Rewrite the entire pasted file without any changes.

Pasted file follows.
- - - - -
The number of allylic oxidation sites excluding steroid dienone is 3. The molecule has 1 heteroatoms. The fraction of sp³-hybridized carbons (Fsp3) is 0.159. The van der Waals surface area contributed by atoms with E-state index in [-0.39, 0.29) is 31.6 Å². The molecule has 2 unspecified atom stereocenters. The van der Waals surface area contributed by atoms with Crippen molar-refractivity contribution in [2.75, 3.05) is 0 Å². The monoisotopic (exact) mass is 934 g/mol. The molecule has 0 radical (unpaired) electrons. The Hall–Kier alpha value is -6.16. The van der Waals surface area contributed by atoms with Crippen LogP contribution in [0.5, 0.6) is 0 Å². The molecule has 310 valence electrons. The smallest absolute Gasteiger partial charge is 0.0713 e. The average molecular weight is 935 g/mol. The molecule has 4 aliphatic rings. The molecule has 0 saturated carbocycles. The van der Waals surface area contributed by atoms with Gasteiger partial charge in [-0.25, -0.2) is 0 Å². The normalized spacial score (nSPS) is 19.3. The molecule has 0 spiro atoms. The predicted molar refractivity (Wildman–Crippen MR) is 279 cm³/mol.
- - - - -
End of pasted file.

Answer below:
The number of allylic oxidation sites excluding steroid dienone is 3. The molecule has 1 heteroatoms. The fraction of sp³-hybridized carbons (Fsp3) is 0.159. The van der Waals surface area contributed by atoms with E-state index in [-0.39, 0.29) is 31.6 Å². The molecule has 2 unspecified atom stereocenters. The van der Waals surface area contributed by atoms with Crippen molar-refractivity contribution in [2.75, 3.05) is 0 Å². The monoisotopic (exact) mass is 934 g/mol. The molecule has 0 radical (unpaired) electrons. The Hall–Kier alpha value is -6.16. The van der Waals surface area contributed by atoms with Crippen LogP contribution in [0.5, 0.6) is 0 Å². The molecule has 310 valence electrons. The smallest absolute Gasteiger partial charge is 0.0713 e. The average molecular weight is 935 g/mol. The molecule has 4 aliphatic rings. The molecule has 0 saturated carbocycles. The van der Waals surface area contributed by atoms with Gasteiger partial charge in [-0.25, -0.2) is 0 Å². The normalized spacial score (nSPS) is 19.3. The molecule has 0 spiro atoms. The predicted molar refractivity (Wildman–Crippen MR) is 279 cm³/mol.